Friday, March 08, 2013

Why People Aren’t Skipping Ads

People aren’t skipping ads.   I know, very few people will agree with me on this.  But it’s true.

People aren’t skipping ads.  They’re skipping interruptions or intrusions to what they are watching.  And those interruptions just happen to be ads.

I've been saying this for some time now.  John Osborn, a man much smarter than I, said the same thing this week.

In his article, Osborn points out that Merriam Webster defines interruption as “to stop or hinder by breaking in” and intrusion as “to thrust oneself in without invitation, permission, or welcome.”

I don’t know about you, but to me, that sounds a lot like how advertising works.

What does this mean?  It means that regardless of how wonderfully the ads are made, craftmenship is irrelevant if the ads still interrupt or intrude.

The old saying is you can’t solve a problem if you don’t know what it is.

With advertising, it’s how the ads are delivered that’s the problem.  Not necessarily the ads themselves. 

I know, most ads suck, are poorly created and bore the hell out of us, so there is no reason not to avoid them, but that's another post.

This post is about how we change the ways that ads are delivered.

Osborn suggests three possible ways of doing this. 

The first is to use a short message to ask if a viewer wouldn’t mind paying attention to an ad, and in return, get free, uninterrupted access to their program.

In other words, to announce the quid-pro-quo deal upfront, before the program runs.  Those who don’t want to watch the ad will be charged a small fee for uninterrupted programing.

The second is to eliminate all mid-roll (interruptive) advertising and run only pre-roll ads. The theory being that it's better to be interrupted once at the beginning than constantly throughout a program.  

Osborn’s third suggestion is to allow commercials to run within editorial content, not interrupting, but enhancing that content.  The commercial runs below the fold or after a paragraph, but the user can ignore it and just continue enjoying the editorial content.   No interruption.  Pure choice on the part of the viewer.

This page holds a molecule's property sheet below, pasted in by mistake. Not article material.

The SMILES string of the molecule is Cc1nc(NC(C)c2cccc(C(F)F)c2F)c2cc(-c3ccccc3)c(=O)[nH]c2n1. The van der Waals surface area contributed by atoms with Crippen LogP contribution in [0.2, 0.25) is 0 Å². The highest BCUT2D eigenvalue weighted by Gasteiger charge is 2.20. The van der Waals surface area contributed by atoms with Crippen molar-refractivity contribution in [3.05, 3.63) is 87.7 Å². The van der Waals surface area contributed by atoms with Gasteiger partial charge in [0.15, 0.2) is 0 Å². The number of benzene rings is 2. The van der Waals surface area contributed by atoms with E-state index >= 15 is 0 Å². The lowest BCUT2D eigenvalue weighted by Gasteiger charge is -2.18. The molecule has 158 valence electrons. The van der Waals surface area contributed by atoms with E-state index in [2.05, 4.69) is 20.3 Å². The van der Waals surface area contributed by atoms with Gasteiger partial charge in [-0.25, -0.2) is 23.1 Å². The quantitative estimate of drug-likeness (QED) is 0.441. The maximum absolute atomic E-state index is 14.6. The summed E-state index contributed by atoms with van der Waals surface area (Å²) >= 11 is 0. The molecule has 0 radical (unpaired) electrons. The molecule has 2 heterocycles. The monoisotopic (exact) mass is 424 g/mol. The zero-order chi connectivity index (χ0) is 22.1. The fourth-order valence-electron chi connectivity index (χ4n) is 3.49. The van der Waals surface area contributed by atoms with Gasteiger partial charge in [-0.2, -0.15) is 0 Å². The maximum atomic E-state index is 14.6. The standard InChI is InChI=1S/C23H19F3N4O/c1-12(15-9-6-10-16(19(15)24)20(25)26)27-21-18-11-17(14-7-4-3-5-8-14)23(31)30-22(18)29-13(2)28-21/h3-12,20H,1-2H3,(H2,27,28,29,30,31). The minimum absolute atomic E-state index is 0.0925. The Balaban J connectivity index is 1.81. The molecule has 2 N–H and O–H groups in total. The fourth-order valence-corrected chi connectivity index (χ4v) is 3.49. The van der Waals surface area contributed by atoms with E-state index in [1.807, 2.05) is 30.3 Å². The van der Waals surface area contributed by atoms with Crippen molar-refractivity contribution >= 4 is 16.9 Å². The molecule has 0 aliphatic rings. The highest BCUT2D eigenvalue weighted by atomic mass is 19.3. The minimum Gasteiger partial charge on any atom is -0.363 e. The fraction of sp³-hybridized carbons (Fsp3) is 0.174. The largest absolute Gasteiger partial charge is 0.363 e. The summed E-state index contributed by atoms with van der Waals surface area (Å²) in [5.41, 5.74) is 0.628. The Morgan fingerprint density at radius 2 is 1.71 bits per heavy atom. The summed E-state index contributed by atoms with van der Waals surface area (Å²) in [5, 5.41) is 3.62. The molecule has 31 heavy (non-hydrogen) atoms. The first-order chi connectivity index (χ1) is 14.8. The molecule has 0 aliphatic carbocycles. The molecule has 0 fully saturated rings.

All of these options have merit.  But they’re all based on the current financial model of advertising impressions underwriting content. 

The advertiser/publisher/eyeballs paradigm is currently based on how many eyeballs the publisher can deliver to the advertiser.

Success is based on size.

If we want to change the interruption model, then we need to change the financial model first.  We need to find a way for publishers to be paid on something other than size.

My suggestion is viewer time spent.

For example, what if publishers were paid for data that indicates the amount of time that people spent with a commercial, rather than the data that indicates the amount of people that were exposed to that commercial?

Isn’t time spent with a commercial of value to an advertiser?  (Arguably, time spent is more valuable than impressions.) 

What's more, time spent data is something publishers have.

And, to be blunt, publishers are nothing but data salesmen.

Obviously, to start valuing depth (time spent) over reach (impressions), will take some time (no pun intended).

But with the fragmentation of the viewing audience, and control shifting ever more to the viewer, reach will be harder and harder to come by.

Value will need to be found outside of size. 

If fewer people see a commercial, then the key is to get those who do see it to spend even more time with it.  Depth scales when reach doesn't.

Osborn is right.  The current model is broken.

A new one is needed.

But the financial model needs to change before advertisers will follow.

Paying for involvement instead of interruptions or intrusions, seems like an interesting place to start.

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